WASHINGTON (Reuters) - The U.S. political landscape changed with the congressional and state elections in early November when President Barack Obama’s Democratic Party took a beating from the Republicans.
Here are the main political risks to watch in the United States in 2011:
Republicans take control of the House of Representatives on January 5 but with Democrats still in charge in the Senate, political gridlock is very possible.
What to watch:
-- Fights are shaping up over spending as funding for government operations runs out in February, giving conservative Republicans backed by the Tea Party movement the chance to make cuts. They plan to hold back cash for programs like implementation of Obama’s healthcare reform, highway funds, national parks and scientific research. This will be resisted by the Democrat-controlled Senate.
-- Republicans will try to chip away at Obama’s healthcare plan but the best chance of overturning it may be in the courts. There are a series of legal challenges to the reform, one of which might end up in the Supreme Court toward the end of 2011.
-- The stock market is traditionally no big fan of political gridlock. On average, the S&P 500 index rises only two percent a year when the president’s party controls only one of the chambers in Congress, according to Standard & Poor’s Equity Research.
The U.S. budget deficit was at a near-record $1.29 trillion in fiscal year 2010. This was a central issue at the elections, with deep popular concern about the growing national debt. Republicans favor spending cuts to close the fiscal gaps but Democrats are not keen on austerity measures, at least until the economic recovery picks up more pace.
What to watch:
-- Congress will again have to raise the U.S. government’s debt limit, a potential flashpoint between the two parties. The debt ceiling was last increased in February to $14.3 trillion but the Treasury Department expects to bump into the existing debt limit in the first or second quarter of 2011. It can delay by discontinuing issuance of some types of debt, but eventually the limit will have to be raised. Deficit hawks have vowed to take a stand when the time comes and demand spending cuts from the Obama administration in exchange for their support of raising the limit. Failing to raise the ceiling would roil world debt markets.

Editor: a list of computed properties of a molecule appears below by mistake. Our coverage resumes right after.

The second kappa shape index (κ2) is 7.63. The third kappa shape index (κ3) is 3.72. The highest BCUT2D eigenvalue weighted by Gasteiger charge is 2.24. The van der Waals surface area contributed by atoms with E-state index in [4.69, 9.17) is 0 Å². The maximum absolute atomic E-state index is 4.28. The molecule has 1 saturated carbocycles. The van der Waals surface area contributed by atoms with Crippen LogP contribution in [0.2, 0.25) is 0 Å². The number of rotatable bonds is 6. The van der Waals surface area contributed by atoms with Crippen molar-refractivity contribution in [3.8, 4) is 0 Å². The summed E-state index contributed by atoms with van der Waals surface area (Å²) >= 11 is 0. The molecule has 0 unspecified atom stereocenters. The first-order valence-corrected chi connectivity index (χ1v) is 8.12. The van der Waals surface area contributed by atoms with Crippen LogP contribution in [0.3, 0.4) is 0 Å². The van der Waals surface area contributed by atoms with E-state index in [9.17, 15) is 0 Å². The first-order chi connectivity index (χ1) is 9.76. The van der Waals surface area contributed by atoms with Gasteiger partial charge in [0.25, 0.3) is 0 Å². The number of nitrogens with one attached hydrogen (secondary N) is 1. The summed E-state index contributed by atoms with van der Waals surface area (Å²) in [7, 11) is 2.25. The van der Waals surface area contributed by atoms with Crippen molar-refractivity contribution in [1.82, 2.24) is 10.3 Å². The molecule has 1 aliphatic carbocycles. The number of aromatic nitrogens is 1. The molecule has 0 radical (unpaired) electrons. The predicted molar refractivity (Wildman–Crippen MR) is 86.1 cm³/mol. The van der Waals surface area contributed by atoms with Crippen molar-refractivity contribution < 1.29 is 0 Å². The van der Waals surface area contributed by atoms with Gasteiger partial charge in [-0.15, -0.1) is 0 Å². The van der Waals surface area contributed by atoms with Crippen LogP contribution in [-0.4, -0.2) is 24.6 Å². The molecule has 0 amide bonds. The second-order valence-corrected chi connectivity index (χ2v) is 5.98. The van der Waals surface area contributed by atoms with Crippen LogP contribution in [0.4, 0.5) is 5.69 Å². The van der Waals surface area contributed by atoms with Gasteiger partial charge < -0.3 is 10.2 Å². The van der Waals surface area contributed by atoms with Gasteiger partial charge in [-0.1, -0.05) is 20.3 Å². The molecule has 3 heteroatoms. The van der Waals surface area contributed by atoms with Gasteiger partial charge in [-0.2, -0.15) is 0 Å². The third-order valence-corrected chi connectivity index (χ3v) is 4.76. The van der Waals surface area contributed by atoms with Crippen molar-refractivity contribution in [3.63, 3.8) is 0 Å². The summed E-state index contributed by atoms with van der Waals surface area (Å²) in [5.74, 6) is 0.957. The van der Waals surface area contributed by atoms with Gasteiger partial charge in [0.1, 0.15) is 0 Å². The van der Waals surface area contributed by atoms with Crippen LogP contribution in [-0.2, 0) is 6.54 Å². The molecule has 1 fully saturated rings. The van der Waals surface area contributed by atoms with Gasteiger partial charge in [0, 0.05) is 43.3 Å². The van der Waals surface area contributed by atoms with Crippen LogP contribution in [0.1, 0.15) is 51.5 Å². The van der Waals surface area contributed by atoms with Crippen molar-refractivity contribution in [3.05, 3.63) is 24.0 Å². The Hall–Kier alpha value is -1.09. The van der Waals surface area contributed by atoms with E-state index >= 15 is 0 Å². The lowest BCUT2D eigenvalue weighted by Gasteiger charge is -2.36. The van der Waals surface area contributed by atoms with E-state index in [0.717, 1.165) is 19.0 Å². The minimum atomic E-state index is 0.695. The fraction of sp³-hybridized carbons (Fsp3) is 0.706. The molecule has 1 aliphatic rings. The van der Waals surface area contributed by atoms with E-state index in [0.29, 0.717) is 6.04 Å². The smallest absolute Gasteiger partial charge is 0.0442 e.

-- Obama has called for a reform of the tax code in 2011 that broadens the tax base and lowers corporate tax rates.
Disruption to U.S. relations with China can move bonds, currencies, stocks and commodities globally. Beijing is the biggest single holder of U.S. Treasuries, with around $900 billion. Some in Washington have long feared that China could dump the bonds because of a political dispute, say over Taiwan, bringing prices tumbling down. But that would be counterproductive to China and is seen as unlikely.
What to watch:
-- The tone of a visit to Washington by Chinese President Hu Jintao in January. China is keen for Hu to be feted with the trappings of a full state visit. Deficits, the yuan currency and the U.S. Fed’s quantitative easing will top the economic agenda.
-- Any attempt to revive a bill in the Senate to punish Beijing for not revaluing the yuan is a big deal for foreign exchange and bonds. U.S. companies with most to benefit from a stronger yuan include Caterpillar, Alcoa and General Electric but they also stand to lose from any tit-for-tat trade fight with Beijing. A yuan revaluation might stimulate Chinese demand for commodities but that could be offset by reduced export competitiveness.